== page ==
“Made in China 2025”? Is not Dead At All

05/06/2020

Although Chinese leadership no longer refers to it, ‘Made in China 2025’ is very much alive. Hitech accounts for 28.5% of all total China FDI

 

Despite the Trade War and latest turmoils between China and Washington, the ‘Made in China 2025’ plan drive is very much alive. Last year Chinese leadership didn’t mentioned it during official speeches, but China is even dubbing investment is hitech sector and seeking new partnerships overseas. European countries and Japan intend to capitalize on the country’s hunger for factory automation. 

For those unaware, the made in China 2025 initiative was initially designed to facilitate china’s rapid rise through the value chain and away from low cost manufacturing toward more high tech industries of the future.  

 

China 70

©123rf. Shenzhen was one of the first SEZ and it saw the rise of many hi-tech companies such as Huawei or DJI.

 

The goal is to move away from being the “world’s factory” (producing cheap, low-quality goods due to lower labour costs and supply chain advantages) and move to producing higher-value products and services, like aerospace and semiconductors, and to achieve independence from foreign suppliers for such products and services. 

China already has some hitech champions. Huawei, Alibaba, Norinco and more are just few names. Although Beijing no longer refers to the Made in China 2025 plan in public, it remains committed to the development of key technologies and promoting innovation to achieve a high-quality manufacturing industry.

By the way, despite diffuclites and challenges, about the industry’s prospects after overcoming the immediate turmoil, particularly in China, where he says the market has the potential to grow 10% annually. “The ‘Made in China 2025’ is still alive for the medium to long term”, stated Yutaka Miyanaga, executive vice president at Omron, the world’s largest producer of blood pressure manometers and nebulizers.

 

China already has some hitech champions. Huawei, Alibaba, Norinco and more are just few names.

 

Companies see the new pandemic outbreak as a challenge, but even as opportunity for business. Factories are crowded  and confined spaces where the coronavirus can spread readily, and precautions such as reducing staff require leaving more capacity idle. Western and Japense hitech companies look to offer solutions such as robots and remote monitoring systems that can reduce risky contact without sacrificing productivity. Moreover, the factory automation business fares in the post-coronavirus world will be key to hitech companies growth and give new energy to “Made in China 2025” plan.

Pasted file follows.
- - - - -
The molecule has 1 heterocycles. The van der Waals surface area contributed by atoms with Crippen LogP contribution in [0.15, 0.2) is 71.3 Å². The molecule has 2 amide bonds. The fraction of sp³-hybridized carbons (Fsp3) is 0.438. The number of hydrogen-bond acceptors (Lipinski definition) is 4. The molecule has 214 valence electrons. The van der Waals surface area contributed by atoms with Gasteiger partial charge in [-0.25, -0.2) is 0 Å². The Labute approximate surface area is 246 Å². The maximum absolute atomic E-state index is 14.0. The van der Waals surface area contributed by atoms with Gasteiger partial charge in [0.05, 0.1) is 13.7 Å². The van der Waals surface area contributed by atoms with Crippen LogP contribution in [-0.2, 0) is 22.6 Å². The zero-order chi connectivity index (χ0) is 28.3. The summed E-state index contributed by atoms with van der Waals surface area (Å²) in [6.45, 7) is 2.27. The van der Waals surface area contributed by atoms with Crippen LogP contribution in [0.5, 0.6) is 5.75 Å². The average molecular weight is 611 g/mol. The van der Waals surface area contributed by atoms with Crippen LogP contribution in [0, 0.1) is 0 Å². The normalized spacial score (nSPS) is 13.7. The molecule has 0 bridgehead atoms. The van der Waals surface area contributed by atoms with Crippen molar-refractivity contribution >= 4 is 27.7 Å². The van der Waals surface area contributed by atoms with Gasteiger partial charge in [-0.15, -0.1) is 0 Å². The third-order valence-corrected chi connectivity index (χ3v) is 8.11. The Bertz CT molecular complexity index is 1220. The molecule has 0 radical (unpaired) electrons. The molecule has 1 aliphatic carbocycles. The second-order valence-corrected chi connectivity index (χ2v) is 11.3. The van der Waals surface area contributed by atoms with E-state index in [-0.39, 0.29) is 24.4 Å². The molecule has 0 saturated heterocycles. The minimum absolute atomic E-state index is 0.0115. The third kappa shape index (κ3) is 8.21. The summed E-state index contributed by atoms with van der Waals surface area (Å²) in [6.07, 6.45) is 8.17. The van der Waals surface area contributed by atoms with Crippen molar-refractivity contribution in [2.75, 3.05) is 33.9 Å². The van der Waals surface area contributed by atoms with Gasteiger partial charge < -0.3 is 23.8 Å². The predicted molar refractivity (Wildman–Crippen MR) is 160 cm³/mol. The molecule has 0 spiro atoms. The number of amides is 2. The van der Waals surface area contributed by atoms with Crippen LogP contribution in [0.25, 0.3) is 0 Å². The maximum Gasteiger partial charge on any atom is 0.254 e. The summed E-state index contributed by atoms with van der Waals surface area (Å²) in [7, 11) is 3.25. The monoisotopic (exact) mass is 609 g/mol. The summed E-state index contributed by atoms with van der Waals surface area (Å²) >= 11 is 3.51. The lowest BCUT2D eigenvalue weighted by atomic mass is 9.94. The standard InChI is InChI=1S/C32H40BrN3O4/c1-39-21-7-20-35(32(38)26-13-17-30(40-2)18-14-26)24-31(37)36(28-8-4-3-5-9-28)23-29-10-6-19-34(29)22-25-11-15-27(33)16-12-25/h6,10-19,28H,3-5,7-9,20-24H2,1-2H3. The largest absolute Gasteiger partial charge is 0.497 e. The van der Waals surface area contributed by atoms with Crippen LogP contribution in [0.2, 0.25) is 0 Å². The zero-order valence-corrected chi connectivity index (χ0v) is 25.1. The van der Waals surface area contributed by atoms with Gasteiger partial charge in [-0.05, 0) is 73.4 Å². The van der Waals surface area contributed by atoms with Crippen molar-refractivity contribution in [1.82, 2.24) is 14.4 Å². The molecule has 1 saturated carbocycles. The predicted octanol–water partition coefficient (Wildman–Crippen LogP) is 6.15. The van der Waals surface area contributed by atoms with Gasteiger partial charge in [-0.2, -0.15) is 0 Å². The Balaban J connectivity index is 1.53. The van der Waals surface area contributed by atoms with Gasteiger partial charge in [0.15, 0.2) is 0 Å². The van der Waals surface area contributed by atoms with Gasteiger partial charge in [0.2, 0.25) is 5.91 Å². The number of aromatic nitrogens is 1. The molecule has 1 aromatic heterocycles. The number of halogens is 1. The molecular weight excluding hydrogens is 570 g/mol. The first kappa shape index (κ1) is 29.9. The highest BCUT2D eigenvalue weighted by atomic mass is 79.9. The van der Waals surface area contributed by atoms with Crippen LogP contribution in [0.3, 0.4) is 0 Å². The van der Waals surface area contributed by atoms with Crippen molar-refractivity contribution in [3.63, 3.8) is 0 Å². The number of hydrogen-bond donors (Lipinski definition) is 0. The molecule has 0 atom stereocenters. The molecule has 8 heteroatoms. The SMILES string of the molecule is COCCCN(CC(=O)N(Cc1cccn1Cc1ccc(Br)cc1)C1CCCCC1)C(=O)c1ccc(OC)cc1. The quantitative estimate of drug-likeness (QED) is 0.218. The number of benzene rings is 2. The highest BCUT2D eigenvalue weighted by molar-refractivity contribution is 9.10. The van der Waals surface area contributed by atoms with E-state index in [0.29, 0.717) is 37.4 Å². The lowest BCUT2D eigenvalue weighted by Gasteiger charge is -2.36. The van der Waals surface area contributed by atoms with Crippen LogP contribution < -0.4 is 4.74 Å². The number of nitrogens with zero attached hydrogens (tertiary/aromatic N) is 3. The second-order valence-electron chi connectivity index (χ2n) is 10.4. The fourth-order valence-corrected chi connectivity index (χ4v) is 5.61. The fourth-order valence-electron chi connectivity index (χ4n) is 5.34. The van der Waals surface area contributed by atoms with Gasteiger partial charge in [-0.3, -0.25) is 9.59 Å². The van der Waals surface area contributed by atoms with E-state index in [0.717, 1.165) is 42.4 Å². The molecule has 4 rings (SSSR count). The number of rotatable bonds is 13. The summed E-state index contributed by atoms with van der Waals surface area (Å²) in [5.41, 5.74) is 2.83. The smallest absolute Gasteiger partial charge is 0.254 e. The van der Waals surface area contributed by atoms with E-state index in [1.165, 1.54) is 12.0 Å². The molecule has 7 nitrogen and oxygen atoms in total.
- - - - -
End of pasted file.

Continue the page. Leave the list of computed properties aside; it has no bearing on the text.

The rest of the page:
©Unsplash. China will continue to support its hi-tech sector.

 

In this framework, Western companies, in particularly European one, have a competitor: Japan. Despite Tokyo has recently condemned the new security law in Hong Kong and the Japanese government planned to introduce a new tech law to fend off Chinese influence, two countries business are getting closer year by year. Actually China is looking to “Japan’s Super City Initiative” as a model. Coronavirus pushed Tokyo closer to high-tech ‘super cities’ and the new project will reduce regulatory barriers to adopting technologies such as autonomous driving, telemedicine and remote education. This follows reforms prompted by a coronavirus pandemic that have forced many normally analog fields to go digital.

Hitech accounts for 28.5% of all total China FDI.

 

What’s next? In November 2019, The Advanced Manufacturing Industry Investment Fund (AMIIF), a state-owned Chinese investment fund, made US$7.1 billion investment to the country’s advanced manufacturing industries. “The media coverage of the US-China Trade War has negatively influenced perceptions about China as a foreign investment destination,” says Chris Devonshire-Ellis of Dezan Shira & Associates “and it is true that US investors making product in China for resale in the US were badly hit”.

However, China’s investment fundamentals are far more diverse than just that one market sector, as is its investor portfolio. The US is not the be all and end all for China investment. Foreign direct investment into Chinese hitech sector rose 6% in 2019, according to data released by Trading Economics. The increase means that China direct FDI reached US$124.39 billion last year. More details, foreign investment in China’s high tech industries led the way, jumping 27.6% year-on-year to reach RMB 240.7 billion and accounting for 28.5% of all total China FDI. Dear all, “Made in China 2025” is not dead at all.

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